This morning, NPR’s Morning Edition featured a report from Mara Liasson about the use of language in Washington. She started off by talking about how ‘toxic assets’ are now being called ‘legacy assets’ and the difference between ‘shared responsibility’ vs ‘individual mandate’ in the discussions over health insurance. Good so far.
But then she went on to discuss Obama’s ban on the use of ‘war on terror’ and his administration’s alternate, “overseas contingent operations.’
This is where her report went off the rails. She interviewed writer Joe Queenan about this usage. First she paraphrased him: “Queenan thinks leeching political language of its most powerful terms–axis of evil, war on terror–fits right in with President Obama’s non-polarizing, inclusive leadership style.” Great. But Ms. Liasson and Mr. Queenan missed the opportunity to point out that terms such as ‘war on terror’ and ‘enhanced interrogation’ were a calculated invention by the political right specifically to frame the debate in their terms. Of course Obama is not going to use them!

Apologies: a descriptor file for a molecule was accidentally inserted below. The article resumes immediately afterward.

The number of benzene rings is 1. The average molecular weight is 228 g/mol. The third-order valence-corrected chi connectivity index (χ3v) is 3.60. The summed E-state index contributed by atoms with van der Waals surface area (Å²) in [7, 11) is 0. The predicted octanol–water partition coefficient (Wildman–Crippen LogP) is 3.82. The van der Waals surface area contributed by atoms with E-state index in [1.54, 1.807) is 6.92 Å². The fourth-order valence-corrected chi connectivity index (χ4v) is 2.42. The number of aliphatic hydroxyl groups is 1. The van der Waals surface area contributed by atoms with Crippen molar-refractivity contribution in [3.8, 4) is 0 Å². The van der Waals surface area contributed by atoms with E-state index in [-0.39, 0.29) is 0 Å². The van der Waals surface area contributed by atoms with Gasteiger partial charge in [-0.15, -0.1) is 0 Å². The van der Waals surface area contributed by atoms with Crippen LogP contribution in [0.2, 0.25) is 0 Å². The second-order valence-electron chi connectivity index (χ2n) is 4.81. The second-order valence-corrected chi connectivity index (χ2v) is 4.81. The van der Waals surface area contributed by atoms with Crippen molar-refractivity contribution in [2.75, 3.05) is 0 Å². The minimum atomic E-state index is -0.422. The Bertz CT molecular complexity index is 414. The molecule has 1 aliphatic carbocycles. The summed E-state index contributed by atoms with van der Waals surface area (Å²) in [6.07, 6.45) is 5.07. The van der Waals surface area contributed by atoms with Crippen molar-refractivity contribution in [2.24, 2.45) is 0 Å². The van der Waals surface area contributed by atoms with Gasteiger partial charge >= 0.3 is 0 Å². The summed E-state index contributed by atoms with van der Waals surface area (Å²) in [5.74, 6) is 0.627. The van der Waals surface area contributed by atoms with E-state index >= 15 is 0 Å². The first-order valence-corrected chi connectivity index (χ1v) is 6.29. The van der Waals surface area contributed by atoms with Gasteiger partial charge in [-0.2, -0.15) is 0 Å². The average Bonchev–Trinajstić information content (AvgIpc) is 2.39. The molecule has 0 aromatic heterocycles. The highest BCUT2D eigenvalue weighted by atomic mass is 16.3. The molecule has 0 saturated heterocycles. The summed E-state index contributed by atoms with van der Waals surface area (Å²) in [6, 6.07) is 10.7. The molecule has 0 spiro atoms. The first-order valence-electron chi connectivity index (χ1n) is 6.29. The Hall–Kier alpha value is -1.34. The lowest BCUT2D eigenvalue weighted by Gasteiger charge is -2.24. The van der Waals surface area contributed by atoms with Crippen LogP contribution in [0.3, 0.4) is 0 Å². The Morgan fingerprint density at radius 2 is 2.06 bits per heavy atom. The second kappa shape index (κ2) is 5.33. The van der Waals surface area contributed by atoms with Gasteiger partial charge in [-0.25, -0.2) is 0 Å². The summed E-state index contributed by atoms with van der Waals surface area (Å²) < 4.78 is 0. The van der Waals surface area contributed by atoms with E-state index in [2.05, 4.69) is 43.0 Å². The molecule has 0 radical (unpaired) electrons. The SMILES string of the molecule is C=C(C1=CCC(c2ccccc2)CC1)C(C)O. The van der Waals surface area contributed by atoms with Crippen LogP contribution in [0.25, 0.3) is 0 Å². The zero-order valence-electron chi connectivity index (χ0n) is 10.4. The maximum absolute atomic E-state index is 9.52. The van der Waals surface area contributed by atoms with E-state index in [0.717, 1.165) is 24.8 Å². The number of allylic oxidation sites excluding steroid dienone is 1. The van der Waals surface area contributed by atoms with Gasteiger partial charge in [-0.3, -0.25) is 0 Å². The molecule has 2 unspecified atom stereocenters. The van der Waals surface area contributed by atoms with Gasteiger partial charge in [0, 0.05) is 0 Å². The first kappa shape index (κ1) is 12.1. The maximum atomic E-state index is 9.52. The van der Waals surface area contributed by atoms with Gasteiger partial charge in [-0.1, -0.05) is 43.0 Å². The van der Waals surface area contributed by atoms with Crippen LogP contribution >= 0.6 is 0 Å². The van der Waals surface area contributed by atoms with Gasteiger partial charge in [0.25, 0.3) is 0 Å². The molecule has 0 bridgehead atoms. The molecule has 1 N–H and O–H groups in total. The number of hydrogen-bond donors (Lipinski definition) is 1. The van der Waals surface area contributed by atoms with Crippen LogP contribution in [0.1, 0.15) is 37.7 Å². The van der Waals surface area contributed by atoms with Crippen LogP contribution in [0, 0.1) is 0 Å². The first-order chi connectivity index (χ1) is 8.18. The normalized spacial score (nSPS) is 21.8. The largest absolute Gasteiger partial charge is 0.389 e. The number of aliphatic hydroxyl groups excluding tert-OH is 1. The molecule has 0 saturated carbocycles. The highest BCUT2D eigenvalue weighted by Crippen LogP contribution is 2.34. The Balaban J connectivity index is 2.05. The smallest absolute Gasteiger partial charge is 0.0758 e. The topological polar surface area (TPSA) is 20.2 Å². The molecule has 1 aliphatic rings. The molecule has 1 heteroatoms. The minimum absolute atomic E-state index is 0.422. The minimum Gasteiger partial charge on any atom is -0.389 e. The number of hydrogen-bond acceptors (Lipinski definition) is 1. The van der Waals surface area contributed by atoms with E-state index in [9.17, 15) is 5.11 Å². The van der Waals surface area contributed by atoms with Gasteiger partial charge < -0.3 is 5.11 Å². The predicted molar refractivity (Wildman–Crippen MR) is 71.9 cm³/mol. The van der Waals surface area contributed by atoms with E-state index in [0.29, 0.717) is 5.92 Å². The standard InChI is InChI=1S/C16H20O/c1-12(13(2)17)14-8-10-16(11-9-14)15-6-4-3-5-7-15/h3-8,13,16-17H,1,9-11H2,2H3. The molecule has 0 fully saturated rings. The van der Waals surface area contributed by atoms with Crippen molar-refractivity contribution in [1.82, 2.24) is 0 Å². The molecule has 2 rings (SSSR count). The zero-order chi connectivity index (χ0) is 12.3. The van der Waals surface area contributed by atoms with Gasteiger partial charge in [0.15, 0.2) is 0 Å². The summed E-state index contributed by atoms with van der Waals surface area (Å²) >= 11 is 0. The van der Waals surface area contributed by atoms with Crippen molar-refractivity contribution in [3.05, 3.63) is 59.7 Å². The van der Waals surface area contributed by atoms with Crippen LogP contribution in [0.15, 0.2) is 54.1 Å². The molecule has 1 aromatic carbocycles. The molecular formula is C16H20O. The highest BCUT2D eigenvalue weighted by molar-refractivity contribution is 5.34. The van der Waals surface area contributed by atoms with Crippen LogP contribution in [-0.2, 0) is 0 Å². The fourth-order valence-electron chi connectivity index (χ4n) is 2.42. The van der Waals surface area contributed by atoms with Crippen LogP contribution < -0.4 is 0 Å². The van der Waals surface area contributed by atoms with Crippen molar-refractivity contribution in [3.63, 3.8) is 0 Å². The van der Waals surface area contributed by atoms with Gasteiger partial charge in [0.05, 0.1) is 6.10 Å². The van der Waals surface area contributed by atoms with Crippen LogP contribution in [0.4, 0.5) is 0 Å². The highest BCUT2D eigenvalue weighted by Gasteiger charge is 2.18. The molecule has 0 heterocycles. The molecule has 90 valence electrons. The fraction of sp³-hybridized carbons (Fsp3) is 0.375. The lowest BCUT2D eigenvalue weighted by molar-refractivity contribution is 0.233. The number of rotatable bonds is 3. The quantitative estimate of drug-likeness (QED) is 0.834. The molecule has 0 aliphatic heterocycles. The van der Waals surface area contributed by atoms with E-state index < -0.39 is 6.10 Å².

Mr. Queenan, in fact, went on to draw an inappropriate (and, I would argue, partisan) conclusion: “He does use those fancy vaporous expressions, and I think that does go well with his personality, and it’s kind of hard to pin this guy down on anything.”
Obama’s choice of vocabulary does indeed reflect his ‘inclusive’ leadership style. But equally important are the terms that he’s not using: unlike the previous administration, his administration is not inventing partisan vocabulary to frame the debate in liberal terms. He’s accurate and neutral, not partisan or vague.
(George Lakoff was the obvious interviewee for this report.)

Categories: Politics